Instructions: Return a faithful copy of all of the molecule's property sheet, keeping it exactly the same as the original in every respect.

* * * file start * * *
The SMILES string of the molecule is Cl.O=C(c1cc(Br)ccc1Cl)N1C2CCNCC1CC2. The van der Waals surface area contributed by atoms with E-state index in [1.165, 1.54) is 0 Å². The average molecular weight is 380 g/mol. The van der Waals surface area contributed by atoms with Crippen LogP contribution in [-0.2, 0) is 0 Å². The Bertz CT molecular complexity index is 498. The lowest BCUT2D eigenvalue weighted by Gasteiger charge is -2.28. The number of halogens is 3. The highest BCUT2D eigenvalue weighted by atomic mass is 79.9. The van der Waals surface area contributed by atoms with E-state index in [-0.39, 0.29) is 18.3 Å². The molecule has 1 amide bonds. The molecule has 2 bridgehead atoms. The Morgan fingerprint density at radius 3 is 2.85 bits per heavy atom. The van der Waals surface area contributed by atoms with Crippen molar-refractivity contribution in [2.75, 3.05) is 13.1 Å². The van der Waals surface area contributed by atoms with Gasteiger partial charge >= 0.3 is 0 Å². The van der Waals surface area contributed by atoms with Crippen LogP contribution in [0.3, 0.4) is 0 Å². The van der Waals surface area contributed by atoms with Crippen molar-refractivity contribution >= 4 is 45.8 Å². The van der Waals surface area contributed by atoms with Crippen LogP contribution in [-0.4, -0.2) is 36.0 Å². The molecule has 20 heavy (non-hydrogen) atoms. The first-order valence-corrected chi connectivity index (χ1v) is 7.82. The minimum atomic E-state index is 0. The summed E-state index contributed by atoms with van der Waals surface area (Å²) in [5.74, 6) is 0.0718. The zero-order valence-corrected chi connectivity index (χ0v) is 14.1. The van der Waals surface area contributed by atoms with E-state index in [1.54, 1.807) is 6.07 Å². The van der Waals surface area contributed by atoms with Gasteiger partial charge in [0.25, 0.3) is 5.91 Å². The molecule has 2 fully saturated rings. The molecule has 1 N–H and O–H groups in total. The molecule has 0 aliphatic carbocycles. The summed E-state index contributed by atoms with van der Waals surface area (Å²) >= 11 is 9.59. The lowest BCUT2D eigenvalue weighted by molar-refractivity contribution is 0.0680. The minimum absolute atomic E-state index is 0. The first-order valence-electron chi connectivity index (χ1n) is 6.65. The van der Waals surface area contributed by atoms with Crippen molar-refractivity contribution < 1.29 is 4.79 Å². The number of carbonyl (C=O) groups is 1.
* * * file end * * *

The SMILES string of the molecule is Cl.O=C(c1cc(Br)ccc1Cl)N1C2CCNCC1CC2. The van der Waals surface area contributed by atoms with E-state index in [1.165, 1.54) is 0 Å². The average molecular weight is 380 g/mol. The van der Waals surface area contributed by atoms with Crippen LogP contribution in [-0.2, 0) is 0 Å². The Bertz CT molecular complexity index is 498. The lowest BCUT2D eigenvalue weighted by Gasteiger charge is -2.28. The number of halogens is 3. The highest BCUT2D eigenvalue weighted by atomic mass is 79.9. The van der Waals surface area contributed by atoms with E-state index in [-0.39, 0.29) is 18.3 Å². The molecule has 1 amide bonds. The molecule has 2 bridgehead atoms. The Morgan fingerprint density at radius 3 is 2.85 bits per heavy atom. The van der Waals surface area contributed by atoms with Crippen molar-refractivity contribution in [2.75, 3.05) is 13.1 Å². The van der Waals surface area contributed by atoms with Gasteiger partial charge >= 0.3 is 0 Å². The van der Waals surface area contributed by atoms with Crippen LogP contribution in [0.3, 0.4) is 0 Å². The van der Waals surface area contributed by atoms with Crippen molar-refractivity contribution >= 4 is 45.8 Å². The van der Waals surface area contributed by atoms with Crippen LogP contribution in [-0.4, -0.2) is 36.0 Å². The molecule has 20 heavy (non-hydrogen) atoms. The first-order valence-corrected chi connectivity index (χ1v) is 7.82. The minimum atomic E-state index is 0. The summed E-state index contributed by atoms with van der Waals surface area (Å²) in [5.74, 6) is 0.0718. The zero-order valence-corrected chi connectivity index (χ0v) is 14.1. The van der Waals surface area contributed by atoms with E-state index in [1.54, 1.807) is 6.07 Å². The van der Waals surface area contributed by atoms with Gasteiger partial charge in [0.25, 0.3) is 5.91 Å². The molecule has 2 fully saturated rings. The molecule has 1 N–H and O–H groups in total. The molecule has 0 aliphatic carbocycles. The summed E-state index contributed by atoms with van der Waals surface area (Å²) >= 11 is 9.59. The lowest BCUT2D eigenvalue weighted by molar-refractivity contribution is 0.0680. The minimum absolute atomic E-state index is 0. The first-order valence-electron chi connectivity index (χ1n) is 6.65. The van der Waals surface area contributed by atoms with Crippen molar-refractivity contribution < 1.29 is 4.79 Å². The number of carbonyl (C=O) groups is 1.